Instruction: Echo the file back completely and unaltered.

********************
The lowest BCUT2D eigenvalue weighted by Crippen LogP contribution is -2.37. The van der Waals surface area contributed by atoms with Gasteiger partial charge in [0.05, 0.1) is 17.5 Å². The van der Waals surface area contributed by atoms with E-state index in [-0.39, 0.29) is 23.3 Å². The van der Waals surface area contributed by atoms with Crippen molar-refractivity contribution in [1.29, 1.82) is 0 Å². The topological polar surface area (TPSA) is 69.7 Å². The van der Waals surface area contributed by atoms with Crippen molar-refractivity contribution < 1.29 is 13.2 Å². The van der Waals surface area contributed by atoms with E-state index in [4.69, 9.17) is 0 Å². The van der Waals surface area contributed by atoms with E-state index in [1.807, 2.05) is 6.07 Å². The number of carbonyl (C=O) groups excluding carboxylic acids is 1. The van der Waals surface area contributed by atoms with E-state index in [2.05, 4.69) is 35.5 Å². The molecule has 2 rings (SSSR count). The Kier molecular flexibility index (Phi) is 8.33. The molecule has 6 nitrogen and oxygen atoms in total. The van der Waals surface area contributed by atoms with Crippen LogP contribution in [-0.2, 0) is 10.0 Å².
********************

The lowest BCUT2D eigenvalue weighted by Crippen LogP contribution is -2.37. The van der Waals surface area contributed by atoms with Gasteiger partial charge in [0.05, 0.1) is 17.5 Å². The van der Waals surface area contributed by atoms with E-state index in [-0.39, 0.29) is 23.3 Å². The van der Waals surface area contributed by atoms with Crippen molar-refractivity contribution in [1.29, 1.82) is 0 Å². The topological polar surface area (TPSA) is 69.7 Å². The van der Waals surface area contributed by atoms with Crippen molar-refractivity contribution < 1.29 is 13.2 Å². The van der Waals surface area contributed by atoms with E-state index in [4.69, 9.17) is 0 Å². The van der Waals surface area contributed by atoms with E-state index in [1.807, 2.05) is 6.07 Å². The number of carbonyl (C=O) groups excluding carboxylic acids is 1. The van der Waals surface area contributed by atoms with E-state index in [2.05, 4.69) is 35.5 Å². The molecule has 2 rings (SSSR count). The Kier molecular flexibility index (Phi) is 8.33. The molecule has 6 nitrogen and oxygen atoms in total. The van der Waals surface area contributed by atoms with Crippen LogP contribution in [-0.2, 0) is 10.0 Å².